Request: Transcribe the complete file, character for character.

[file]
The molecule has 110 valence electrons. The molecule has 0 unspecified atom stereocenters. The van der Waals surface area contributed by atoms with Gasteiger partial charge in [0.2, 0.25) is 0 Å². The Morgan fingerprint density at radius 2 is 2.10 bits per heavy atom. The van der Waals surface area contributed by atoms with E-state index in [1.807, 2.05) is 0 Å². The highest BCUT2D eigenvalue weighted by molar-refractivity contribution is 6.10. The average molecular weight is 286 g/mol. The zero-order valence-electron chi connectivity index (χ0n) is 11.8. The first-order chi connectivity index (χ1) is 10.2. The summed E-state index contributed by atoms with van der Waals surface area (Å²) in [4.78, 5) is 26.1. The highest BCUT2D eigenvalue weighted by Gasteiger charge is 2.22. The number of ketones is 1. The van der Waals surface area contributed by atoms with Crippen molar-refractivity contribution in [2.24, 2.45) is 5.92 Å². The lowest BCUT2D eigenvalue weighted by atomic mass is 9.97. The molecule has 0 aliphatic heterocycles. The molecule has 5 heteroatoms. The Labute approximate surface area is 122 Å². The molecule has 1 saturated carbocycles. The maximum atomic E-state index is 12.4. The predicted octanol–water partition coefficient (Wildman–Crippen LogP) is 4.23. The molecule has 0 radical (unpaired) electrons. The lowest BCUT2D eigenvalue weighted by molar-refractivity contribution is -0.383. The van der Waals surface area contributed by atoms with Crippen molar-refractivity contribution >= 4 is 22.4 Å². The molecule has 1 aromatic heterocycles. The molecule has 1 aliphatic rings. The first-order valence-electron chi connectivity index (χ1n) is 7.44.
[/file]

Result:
The molecule has 110 valence electrons. The molecule has 0 unspecified atom stereocenters. The van der Waals surface area contributed by atoms with Gasteiger partial charge in [0.2, 0.25) is 0 Å². The Morgan fingerprint density at radius 2 is 2.10 bits per heavy atom. The van der Waals surface area contributed by atoms with E-state index in [1.807, 2.05) is 0 Å². The highest BCUT2D eigenvalue weighted by molar-refractivity contribution is 6.10. The average molecular weight is 286 g/mol. The zero-order valence-electron chi connectivity index (χ0n) is 11.8. The first-order chi connectivity index (χ1) is 10.2. The summed E-state index contributed by atoms with van der Waals surface area (Å²) in [4.78, 5) is 26.1. The highest BCUT2D eigenvalue weighted by Gasteiger charge is 2.22. The number of ketones is 1. The van der Waals surface area contributed by atoms with Crippen molar-refractivity contribution in [2.24, 2.45) is 5.92 Å². The lowest BCUT2D eigenvalue weighted by atomic mass is 9.97. The molecule has 0 aliphatic heterocycles. The molecule has 5 heteroatoms. The Labute approximate surface area is 122 Å². The molecule has 1 saturated carbocycles. The maximum atomic E-state index is 12.4. The predicted octanol–water partition coefficient (Wildman–Crippen LogP) is 4.23. The molecule has 0 radical (unpaired) electrons. The lowest BCUT2D eigenvalue weighted by molar-refractivity contribution is -0.383. The van der Waals surface area contributed by atoms with Crippen molar-refractivity contribution >= 4 is 22.4 Å². The molecule has 1 aromatic heterocycles. The molecule has 1 aliphatic rings. The first-order valence-electron chi connectivity index (χ1n) is 7.44.